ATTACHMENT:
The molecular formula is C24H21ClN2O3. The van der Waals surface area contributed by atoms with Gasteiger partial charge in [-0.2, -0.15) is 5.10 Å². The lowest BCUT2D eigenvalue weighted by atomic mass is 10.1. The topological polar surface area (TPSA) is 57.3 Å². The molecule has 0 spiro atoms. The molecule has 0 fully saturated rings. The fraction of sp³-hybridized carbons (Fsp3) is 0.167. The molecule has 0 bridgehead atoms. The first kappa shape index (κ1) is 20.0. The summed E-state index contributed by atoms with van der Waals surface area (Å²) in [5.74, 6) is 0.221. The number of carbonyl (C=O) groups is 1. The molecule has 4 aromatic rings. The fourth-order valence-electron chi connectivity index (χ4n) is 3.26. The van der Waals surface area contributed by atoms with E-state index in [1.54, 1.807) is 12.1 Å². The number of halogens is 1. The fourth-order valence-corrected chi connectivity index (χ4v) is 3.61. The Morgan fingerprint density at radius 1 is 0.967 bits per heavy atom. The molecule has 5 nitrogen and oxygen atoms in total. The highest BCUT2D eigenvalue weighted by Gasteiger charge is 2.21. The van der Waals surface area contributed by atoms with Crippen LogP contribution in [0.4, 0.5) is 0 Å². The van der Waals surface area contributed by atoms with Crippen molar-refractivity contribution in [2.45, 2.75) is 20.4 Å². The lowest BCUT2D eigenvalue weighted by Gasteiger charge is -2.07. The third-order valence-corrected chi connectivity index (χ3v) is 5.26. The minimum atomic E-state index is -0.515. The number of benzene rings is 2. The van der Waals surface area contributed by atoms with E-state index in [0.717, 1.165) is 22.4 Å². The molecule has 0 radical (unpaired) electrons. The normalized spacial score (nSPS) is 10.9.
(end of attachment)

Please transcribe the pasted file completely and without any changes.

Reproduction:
The molecular formula is C24H21ClN2O3. The van der Waals surface area contributed by atoms with Gasteiger partial charge in [-0.2, -0.15) is 5.10 Å². The lowest BCUT2D eigenvalue weighted by atomic mass is 10.1. The topological polar surface area (TPSA) is 57.3 Å². The molecule has 0 spiro atoms. The molecule has 0 fully saturated rings. The fraction of sp³-hybridized carbons (Fsp3) is 0.167. The molecule has 0 bridgehead atoms. The first kappa shape index (κ1) is 20.0. The summed E-state index contributed by atoms with van der Waals surface area (Å²) in [5.74, 6) is 0.221. The number of carbonyl (C=O) groups is 1. The molecule has 4 aromatic rings. The fourth-order valence-electron chi connectivity index (χ4n) is 3.26. The van der Waals surface area contributed by atoms with E-state index in [1.54, 1.807) is 12.1 Å². The number of halogens is 1. The fourth-order valence-corrected chi connectivity index (χ4v) is 3.61. The Morgan fingerprint density at radius 1 is 0.967 bits per heavy atom. The molecule has 5 nitrogen and oxygen atoms in total. The highest BCUT2D eigenvalue weighted by Gasteiger charge is 2.21. The van der Waals surface area contributed by atoms with Crippen LogP contribution in [0.4, 0.5) is 0 Å². The van der Waals surface area contributed by atoms with Crippen molar-refractivity contribution in [2.45, 2.75) is 20.4 Å². The lowest BCUT2D eigenvalue weighted by Gasteiger charge is -2.07. The third-order valence-corrected chi connectivity index (χ3v) is 5.26. The minimum atomic E-state index is -0.515. The number of benzene rings is 2. The van der Waals surface area contributed by atoms with E-state index in [0.717, 1.165) is 22.4 Å². The molecule has 0 radical (unpaired) electrons. The normalized spacial score (nSPS) is 10.9.